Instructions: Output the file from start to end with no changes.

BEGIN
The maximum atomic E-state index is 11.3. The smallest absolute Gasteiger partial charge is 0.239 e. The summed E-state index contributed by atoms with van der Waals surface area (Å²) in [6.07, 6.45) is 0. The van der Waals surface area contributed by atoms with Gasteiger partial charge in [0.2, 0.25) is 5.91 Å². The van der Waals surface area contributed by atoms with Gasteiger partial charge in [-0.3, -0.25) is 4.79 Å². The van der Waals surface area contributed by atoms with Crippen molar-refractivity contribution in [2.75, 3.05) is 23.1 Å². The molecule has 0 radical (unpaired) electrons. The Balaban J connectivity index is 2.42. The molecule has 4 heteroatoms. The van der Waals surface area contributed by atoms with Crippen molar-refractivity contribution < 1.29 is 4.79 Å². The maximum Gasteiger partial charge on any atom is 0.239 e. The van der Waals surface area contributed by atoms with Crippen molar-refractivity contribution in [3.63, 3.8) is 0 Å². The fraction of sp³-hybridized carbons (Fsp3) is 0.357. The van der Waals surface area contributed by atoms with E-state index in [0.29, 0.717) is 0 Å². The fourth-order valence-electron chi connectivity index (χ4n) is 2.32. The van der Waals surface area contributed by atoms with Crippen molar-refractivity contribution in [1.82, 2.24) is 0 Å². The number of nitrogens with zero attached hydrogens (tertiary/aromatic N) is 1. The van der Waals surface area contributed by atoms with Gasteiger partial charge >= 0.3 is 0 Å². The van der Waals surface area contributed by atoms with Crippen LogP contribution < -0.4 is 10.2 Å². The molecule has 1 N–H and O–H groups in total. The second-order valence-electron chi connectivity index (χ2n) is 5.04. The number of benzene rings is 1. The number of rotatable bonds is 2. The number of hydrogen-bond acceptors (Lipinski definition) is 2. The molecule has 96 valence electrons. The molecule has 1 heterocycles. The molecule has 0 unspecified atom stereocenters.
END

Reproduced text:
The maximum atomic E-state index is 11.3. The smallest absolute Gasteiger partial charge is 0.239 e. The summed E-state index contributed by atoms with van der Waals surface area (Å²) in [6.07, 6.45) is 0. The van der Waals surface area contributed by atoms with Gasteiger partial charge in [0.2, 0.25) is 5.91 Å². The van der Waals surface area contributed by atoms with Gasteiger partial charge in [-0.3, -0.25) is 4.79 Å². The van der Waals surface area contributed by atoms with Crippen molar-refractivity contribution in [2.75, 3.05) is 23.1 Å². The molecule has 0 radical (unpaired) electrons. The Balaban J connectivity index is 2.42. The molecule has 4 heteroatoms. The van der Waals surface area contributed by atoms with Crippen molar-refractivity contribution < 1.29 is 4.79 Å². The maximum Gasteiger partial charge on any atom is 0.239 e. The van der Waals surface area contributed by atoms with Crippen molar-refractivity contribution in [3.63, 3.8) is 0 Å². The fraction of sp³-hybridized carbons (Fsp3) is 0.357. The van der Waals surface area contributed by atoms with E-state index in [0.29, 0.717) is 0 Å². The fourth-order valence-electron chi connectivity index (χ4n) is 2.32. The van der Waals surface area contributed by atoms with Crippen molar-refractivity contribution in [1.82, 2.24) is 0 Å². The number of nitrogens with zero attached hydrogens (tertiary/aromatic N) is 1. The van der Waals surface area contributed by atoms with Gasteiger partial charge >= 0.3 is 0 Å². The van der Waals surface area contributed by atoms with Crippen LogP contribution < -0.4 is 10.2 Å². The molecule has 1 N–H and O–H groups in total. The second-order valence-electron chi connectivity index (χ2n) is 5.04. The number of benzene rings is 1. The number of rotatable bonds is 2. The number of hydrogen-bond acceptors (Lipinski definition) is 2. The molecule has 96 valence electrons. The molecule has 1 heterocycles. The molecule has 0 unspecified atom stereocenters.